Men who sleep either fewer or more hours than average may face a greater risk of developing diabetes, according to a new study.
More than 29 million people nationwide have diabetes. Meanwhile, during the last 50 years, the average self-reported sleep duration for individuals has decreased by as much as 2 hours. During that same period of time, the prevalence of diabetes has doubled.
“In a group of nearly 800 healthy people, we observed sex-specific relationships between sleep duration and glucose metabolism,” said the study’s senior author, Femke Rutters, PhD, of the VU Medical Centre in Amsterdam, The Netherlands. “In men, sleeping too much or too little was related to less responsiveness of the cells in the body to insulin, reducing glucose uptake and thus increasing the risk of developing diabetes in the future. In women, no such association was observed.”
The study examined the sleep duration and diabetes risk factors in 788 people. The researchers analyzed a subset of participants in the European Relationship between Insulin Sensitivity and Cardiovascular Disease (EGIR-RISC) study, who were healthy adults ranging in age from 30 to 60 years old. Study participants were recruited from 19 study centers in 14 European countries.
Researchers measured the participants’ sleep and physical activity using a single-axis accelerometer, a device to track movement. To assess the risk for diabetes, researchers used a device called a hyperinsulinemic-euglycemic clamp to measure how effectively the body used the hormone insulin, which processes sugar in the bloodstream.
The study found that men who slept the least and the most were more likely to have an impaired ability to process sugar compared to men who slept an average amount, about seven hours. The men at either end of the spectrum had higher blood sugar levels than men who got the average amount of sleep.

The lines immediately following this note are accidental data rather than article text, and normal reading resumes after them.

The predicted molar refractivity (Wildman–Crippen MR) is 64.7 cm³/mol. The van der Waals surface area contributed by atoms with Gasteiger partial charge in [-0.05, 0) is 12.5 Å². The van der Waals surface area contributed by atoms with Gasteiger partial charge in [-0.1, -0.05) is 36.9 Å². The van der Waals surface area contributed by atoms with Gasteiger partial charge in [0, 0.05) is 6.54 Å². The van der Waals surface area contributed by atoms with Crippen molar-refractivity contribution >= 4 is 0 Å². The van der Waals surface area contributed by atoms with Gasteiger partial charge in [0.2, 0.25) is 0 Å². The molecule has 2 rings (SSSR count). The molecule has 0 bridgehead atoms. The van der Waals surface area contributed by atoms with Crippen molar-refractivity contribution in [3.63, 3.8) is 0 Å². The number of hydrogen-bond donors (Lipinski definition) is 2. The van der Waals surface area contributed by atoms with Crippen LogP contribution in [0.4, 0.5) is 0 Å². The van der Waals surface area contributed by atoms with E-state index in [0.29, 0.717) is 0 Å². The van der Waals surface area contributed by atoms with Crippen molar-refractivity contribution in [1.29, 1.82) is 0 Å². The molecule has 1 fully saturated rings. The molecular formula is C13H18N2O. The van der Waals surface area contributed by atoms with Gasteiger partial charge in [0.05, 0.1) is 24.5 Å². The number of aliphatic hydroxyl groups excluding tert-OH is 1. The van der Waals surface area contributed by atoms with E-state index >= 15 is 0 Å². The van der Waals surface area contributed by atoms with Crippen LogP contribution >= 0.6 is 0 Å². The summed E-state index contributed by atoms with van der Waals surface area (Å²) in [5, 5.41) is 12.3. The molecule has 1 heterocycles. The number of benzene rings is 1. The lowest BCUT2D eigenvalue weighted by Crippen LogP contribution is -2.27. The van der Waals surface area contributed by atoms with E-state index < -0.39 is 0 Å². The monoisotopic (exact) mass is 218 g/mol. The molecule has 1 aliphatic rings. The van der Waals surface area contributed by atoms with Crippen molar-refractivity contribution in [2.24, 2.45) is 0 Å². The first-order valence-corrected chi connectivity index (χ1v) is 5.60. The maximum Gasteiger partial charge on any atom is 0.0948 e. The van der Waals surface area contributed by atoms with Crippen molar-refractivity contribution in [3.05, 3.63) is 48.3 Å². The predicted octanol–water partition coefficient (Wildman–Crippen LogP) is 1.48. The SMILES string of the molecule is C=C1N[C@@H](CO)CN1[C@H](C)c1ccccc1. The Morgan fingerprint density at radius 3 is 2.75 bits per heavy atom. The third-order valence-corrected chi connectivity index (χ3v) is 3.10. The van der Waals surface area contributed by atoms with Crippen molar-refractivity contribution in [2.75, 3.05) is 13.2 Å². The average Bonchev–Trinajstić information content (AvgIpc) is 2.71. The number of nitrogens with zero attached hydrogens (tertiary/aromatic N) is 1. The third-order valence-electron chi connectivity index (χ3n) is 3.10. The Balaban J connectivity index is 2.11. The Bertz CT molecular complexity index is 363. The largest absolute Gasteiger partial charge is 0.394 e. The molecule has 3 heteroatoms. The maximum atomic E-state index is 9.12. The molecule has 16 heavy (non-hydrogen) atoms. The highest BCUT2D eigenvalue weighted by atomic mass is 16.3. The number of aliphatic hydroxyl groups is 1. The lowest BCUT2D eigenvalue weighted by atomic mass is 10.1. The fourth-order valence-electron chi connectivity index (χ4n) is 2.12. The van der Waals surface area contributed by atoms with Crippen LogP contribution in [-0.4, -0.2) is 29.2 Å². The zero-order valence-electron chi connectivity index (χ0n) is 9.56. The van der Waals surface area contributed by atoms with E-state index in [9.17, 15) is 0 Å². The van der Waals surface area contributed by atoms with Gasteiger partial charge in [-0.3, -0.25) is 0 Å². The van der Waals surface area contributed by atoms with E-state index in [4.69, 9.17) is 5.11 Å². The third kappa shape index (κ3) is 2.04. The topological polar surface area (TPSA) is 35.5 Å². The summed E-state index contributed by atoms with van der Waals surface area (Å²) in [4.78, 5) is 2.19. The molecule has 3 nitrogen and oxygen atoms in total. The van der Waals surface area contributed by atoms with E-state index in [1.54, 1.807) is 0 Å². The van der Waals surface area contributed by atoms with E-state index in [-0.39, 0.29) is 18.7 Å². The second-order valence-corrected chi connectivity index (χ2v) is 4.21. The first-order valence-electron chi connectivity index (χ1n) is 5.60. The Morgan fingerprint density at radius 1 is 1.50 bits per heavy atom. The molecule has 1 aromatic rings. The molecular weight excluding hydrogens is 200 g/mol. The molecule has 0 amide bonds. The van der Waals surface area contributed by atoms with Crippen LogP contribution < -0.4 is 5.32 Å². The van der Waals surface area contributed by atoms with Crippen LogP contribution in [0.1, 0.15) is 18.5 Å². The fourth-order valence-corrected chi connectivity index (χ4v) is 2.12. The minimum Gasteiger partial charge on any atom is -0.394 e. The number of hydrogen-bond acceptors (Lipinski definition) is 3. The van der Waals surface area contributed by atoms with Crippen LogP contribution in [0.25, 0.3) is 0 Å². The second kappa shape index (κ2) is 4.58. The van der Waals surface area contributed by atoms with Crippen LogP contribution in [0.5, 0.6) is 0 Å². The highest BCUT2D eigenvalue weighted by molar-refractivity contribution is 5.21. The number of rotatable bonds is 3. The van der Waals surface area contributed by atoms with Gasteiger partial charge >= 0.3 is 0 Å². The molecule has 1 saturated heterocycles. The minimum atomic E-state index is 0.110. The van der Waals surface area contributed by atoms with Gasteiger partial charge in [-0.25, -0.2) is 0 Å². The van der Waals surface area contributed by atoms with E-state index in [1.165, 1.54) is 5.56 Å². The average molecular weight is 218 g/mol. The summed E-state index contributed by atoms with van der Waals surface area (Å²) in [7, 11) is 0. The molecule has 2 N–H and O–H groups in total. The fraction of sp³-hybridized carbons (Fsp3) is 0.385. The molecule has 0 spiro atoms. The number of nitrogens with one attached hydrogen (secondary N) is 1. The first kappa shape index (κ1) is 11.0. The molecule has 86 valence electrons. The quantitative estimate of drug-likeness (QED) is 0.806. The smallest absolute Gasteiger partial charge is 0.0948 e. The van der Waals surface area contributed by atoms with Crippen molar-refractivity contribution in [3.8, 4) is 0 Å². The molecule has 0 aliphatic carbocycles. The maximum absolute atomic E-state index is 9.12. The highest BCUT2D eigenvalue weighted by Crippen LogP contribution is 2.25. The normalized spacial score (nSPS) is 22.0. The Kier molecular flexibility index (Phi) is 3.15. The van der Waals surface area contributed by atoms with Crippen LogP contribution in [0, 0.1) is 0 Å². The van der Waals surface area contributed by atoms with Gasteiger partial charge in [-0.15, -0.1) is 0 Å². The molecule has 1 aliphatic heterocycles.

Women who slept less or more than average, however, were more responsive to the hormone insulin than women who slept the average amount. They also had enhanced function of beta cells – the cells in the pancreas that produce the hormone insulin. This suggests lost sleep may not put women at increased risk of developing diabetes.
The study is the first to show opposite effects of lost sleep on diabetes risk in men and women. The authors theorized this may be a result of the study population being made up of healthy individuals, rather than those at risk of developing diabetes. The researchers also measured insulin sensitivity and sleep with more sensitive devices than past studies.
“Even when you are healthy, sleeping too much or too little can have detrimental effects on your health,” Rutters said. “This research shows how important sleep is to a key aspect of health – glucose metabolism.”